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Accidental harm to civilians in warfare often becomes an occasion for public outrage, from citizens of both the victimized and the victimizing nation. In this vitally important book on a topic of acute concern for anyone interested in military strategy, international security, or human rights, Alexander B. Downes reminds readers that democratic and authoritarian governments alike will sometimes deliberately kill large numbers of civilians as a matter of military strategy. What leads governments to make such a choice? Downes examines several historical cases: British counterinsurgency tactics during the Boer War, the starvation blockade used by the Allies against Germany in World War I, Axis and Allied bombing campaigns in World War II, and ethnic cleansing in the Palestine War. He concludes that governments decide to target civilian populations for two main reasons-desperation to reduce their own military casualties or avert defeat, or a desire to seize and annex enemy territory. When a state's military fortunes take a turn for the worse, he finds, civilians are more likely to be declared legitimate targets to coerce the enemy state to give up. When territorial conquest and annexation are the aims of warfare, the population of the disputed land is viewed as a threat and the aggressor state may target those civilians to remove them. Democracies historically have proven especially likely to target civilians in desperate circumstances. In Targeting Civilians in War, Downes explores several major recent conflicts, including the 1991 Persian Gulf War and the American-led invasion of Iraq in 2003. Civilian casualties occurred in each campaign, but they were not the aim of military action. In these cases, Downes maintains, the achievement of quick and decisive victories against overmatched foes allowed democracies to win without abandoning their normative beliefs by intentionally targeting civilians. Whether such "restraint" can be guaranteed in future conflicts against more powerful adversaries is, however, uncertain. During times of war, democratic societies suffer tension between norms of humane conduct and pressures to win at the lowest possible costs. The painful lesson of Targeting Civilians in War is that when these two concerns clash, the latter usually prevails.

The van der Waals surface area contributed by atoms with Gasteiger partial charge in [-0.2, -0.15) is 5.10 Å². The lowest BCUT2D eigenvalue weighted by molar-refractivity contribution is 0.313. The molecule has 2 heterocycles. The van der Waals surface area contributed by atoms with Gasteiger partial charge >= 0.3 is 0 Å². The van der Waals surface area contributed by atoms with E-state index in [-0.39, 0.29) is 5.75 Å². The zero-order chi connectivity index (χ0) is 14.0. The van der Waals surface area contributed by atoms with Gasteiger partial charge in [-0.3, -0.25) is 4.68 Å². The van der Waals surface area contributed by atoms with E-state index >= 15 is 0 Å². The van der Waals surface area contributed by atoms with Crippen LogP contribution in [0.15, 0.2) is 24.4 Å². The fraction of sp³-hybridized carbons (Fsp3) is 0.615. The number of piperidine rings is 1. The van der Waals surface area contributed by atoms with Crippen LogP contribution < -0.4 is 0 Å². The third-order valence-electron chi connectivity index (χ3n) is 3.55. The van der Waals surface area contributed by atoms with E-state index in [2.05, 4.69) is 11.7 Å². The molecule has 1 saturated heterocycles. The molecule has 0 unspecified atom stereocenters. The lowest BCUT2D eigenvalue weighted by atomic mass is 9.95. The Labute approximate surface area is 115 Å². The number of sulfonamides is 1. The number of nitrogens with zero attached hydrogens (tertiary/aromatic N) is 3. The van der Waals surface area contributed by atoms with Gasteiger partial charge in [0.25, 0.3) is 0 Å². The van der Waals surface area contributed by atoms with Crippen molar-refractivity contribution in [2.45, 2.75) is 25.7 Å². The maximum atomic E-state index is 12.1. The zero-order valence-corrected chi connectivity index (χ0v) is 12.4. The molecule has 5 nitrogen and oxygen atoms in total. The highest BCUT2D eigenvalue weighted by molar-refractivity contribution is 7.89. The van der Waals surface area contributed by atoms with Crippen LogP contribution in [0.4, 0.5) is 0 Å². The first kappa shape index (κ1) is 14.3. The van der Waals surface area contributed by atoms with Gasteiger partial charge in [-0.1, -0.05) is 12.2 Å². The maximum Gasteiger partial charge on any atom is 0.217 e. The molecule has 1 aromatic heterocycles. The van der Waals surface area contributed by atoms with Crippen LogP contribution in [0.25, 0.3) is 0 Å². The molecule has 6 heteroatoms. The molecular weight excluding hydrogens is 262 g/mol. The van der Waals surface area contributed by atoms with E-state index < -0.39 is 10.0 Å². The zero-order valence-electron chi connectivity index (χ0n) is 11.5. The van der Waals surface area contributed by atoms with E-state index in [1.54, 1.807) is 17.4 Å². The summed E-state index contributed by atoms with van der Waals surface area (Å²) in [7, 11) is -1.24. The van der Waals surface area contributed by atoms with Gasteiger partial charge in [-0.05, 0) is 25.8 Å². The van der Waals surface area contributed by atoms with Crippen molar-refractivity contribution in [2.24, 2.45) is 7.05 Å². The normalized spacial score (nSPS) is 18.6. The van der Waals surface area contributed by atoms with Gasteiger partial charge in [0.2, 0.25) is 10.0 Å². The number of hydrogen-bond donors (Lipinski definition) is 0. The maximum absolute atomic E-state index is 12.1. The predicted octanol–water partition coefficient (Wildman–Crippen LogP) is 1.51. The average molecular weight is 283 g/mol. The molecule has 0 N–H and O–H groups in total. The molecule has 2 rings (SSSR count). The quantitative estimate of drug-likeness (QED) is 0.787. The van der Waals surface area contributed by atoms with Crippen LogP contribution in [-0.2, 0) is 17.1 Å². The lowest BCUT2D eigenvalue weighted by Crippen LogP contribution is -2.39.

Scars of Independence

Author: Holger Hoock
Publisher: Crown
ISBN: 0804137285
Format: PDF